I still have several big cookbooks that I use regularly. That said, I also have several cookbooks that I have but rarely use when I cook - mainly they are used as reading material. Julia Child's Mastering the Art of French Cooking is one such book. It's not that I don't find some great recipes I'd like to try in there but there is so much text and 'setup' before each recipe, I get distracted by it (and by Julia Child's highly readable writing) and end up sitting at my table just reading.
For cooking, I prefer colorful coobooks with big photos of what I'm attempting. I also tend to like seasonal cookbooks, too (like this one), so that I can buy ingredients I know markets will have and make dishes which are in season.
I also find that I use my netbook for cooking a good deal, too, mainly for specific recipes or for times when I have lots of ingredients but no idea how to put them all together. I use two sites regularly one which is more practical and one which is full of great photos and is more a reading site than a cooking one (at least for me).
This book is a rare one which I both use in my kitchen and love to read and look through like an art book.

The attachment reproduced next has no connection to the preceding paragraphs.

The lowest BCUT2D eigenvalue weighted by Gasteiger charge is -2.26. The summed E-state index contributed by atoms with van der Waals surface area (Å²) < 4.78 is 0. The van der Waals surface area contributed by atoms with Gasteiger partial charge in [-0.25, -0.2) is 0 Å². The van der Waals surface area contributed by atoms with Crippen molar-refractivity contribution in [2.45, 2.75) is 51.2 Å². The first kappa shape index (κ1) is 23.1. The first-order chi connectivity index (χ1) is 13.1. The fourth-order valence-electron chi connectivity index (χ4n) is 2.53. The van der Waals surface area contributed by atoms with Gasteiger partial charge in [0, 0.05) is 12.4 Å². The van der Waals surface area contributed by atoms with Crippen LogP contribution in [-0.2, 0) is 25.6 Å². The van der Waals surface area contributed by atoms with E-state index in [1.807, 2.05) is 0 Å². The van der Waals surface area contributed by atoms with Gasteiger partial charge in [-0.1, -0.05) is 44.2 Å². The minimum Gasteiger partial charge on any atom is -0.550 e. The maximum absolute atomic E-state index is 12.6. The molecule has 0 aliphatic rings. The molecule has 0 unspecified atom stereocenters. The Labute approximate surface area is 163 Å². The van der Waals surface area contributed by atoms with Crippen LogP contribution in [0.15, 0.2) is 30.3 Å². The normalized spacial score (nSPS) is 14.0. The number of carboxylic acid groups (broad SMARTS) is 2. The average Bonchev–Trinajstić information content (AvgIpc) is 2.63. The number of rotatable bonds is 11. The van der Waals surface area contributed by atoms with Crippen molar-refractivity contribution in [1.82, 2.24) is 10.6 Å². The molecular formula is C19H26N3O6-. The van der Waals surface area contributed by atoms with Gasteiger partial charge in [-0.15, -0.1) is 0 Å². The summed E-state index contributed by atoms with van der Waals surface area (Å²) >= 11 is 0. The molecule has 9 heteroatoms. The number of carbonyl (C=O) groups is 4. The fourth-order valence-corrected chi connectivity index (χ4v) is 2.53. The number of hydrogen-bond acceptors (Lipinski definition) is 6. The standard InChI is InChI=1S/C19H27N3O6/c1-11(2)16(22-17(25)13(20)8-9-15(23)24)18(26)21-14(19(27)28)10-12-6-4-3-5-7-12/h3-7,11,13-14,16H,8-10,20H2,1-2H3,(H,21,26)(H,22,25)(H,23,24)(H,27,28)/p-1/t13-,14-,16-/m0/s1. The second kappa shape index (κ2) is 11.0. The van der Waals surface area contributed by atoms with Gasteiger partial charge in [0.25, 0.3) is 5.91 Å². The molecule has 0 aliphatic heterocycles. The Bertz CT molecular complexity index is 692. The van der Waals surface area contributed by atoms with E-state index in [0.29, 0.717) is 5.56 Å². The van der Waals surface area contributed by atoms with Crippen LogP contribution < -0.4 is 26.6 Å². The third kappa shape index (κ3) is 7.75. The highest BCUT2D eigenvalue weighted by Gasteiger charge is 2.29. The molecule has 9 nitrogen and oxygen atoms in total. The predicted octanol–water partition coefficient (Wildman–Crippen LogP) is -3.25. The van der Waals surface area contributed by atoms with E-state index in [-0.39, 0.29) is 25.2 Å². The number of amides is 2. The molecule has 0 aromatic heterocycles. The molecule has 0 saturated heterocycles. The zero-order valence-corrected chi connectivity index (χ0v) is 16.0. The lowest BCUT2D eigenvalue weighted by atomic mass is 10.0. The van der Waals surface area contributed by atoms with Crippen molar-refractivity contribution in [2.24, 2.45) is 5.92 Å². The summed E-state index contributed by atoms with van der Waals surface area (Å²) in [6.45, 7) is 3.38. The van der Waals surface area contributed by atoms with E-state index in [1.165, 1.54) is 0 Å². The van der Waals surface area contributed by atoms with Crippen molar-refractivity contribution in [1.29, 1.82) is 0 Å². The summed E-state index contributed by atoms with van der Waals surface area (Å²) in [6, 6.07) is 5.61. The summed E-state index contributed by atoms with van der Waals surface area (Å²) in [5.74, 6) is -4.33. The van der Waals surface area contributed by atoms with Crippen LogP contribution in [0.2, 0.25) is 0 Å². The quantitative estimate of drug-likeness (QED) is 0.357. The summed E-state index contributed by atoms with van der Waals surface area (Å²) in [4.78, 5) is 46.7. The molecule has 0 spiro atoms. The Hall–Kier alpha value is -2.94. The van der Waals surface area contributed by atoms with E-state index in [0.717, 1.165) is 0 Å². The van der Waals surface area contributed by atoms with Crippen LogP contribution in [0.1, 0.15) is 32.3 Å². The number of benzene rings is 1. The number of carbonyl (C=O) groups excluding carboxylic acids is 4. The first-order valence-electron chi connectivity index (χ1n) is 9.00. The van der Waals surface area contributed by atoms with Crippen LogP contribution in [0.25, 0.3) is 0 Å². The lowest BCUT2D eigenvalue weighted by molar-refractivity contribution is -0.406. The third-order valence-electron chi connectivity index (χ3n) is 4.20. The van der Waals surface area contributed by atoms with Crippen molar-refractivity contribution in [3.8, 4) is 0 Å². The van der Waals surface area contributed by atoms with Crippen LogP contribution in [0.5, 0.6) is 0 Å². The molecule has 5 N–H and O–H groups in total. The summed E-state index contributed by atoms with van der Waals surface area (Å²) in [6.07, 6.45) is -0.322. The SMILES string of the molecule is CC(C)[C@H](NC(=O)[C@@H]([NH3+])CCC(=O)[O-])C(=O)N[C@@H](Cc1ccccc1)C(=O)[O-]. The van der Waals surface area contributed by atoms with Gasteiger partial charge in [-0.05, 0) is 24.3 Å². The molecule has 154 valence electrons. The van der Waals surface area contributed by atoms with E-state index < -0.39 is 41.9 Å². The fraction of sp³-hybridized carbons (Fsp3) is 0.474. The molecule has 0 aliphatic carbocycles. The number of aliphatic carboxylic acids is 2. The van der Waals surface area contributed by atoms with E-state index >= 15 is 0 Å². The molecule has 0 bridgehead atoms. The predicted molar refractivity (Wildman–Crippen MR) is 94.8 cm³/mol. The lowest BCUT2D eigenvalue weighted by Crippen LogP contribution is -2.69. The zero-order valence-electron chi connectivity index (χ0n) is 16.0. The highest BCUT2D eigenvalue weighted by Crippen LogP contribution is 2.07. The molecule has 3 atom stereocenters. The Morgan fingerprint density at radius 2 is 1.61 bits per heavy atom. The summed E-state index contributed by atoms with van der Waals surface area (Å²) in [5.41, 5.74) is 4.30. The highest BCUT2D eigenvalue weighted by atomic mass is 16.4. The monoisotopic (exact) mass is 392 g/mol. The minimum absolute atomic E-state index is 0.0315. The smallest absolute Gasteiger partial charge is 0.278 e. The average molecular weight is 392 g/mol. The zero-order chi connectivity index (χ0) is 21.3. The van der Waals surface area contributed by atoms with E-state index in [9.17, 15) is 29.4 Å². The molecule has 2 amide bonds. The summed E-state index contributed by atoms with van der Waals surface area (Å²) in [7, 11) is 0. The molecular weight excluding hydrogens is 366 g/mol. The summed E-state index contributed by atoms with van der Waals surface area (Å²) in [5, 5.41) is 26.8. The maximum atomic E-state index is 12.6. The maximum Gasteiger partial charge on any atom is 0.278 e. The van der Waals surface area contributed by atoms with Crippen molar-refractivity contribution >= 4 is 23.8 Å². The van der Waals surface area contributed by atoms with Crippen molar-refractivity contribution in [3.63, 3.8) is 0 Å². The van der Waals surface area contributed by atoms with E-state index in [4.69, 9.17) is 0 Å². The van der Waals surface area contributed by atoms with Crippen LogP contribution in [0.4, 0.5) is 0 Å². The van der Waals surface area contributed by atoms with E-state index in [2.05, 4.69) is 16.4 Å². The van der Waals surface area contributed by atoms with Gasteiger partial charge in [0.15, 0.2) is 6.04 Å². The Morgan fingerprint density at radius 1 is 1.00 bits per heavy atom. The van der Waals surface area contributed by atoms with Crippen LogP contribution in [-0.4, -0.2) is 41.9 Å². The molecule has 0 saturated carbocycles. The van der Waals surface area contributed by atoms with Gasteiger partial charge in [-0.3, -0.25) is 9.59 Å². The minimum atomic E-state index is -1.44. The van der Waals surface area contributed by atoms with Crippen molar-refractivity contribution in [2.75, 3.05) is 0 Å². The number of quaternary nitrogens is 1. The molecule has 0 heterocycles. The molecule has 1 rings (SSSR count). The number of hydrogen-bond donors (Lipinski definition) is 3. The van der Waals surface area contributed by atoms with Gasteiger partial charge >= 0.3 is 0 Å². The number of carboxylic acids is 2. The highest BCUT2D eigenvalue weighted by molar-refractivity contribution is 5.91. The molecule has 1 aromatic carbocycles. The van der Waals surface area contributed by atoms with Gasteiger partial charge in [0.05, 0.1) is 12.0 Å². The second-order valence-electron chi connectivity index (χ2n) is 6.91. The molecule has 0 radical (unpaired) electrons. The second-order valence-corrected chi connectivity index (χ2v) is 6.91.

A few times I've been over at someone's house and noticed that we have the same cookbook and we end up sharing notes, talking about recipes we like, ones we've tried but didn't like, and our general impression of the book. Almost like one would discuss literature.
But cooking at home is at a very strange point in development. People "cook" less and less and rely more on processed powders and concoctions that need very little preparation. This is certainly understandable given the time contraints we all live under now. Consumption of fresh fruits and vegetables is down. But people are still fascinated by cookbooks and thousands (probably tens of thousands) are published each year. Is it a kind of nostalgia?
I really wish I could be at the Paris Cookbook Fair this year and listen to the discussion underway about the future and the current place of the cookbook in the home.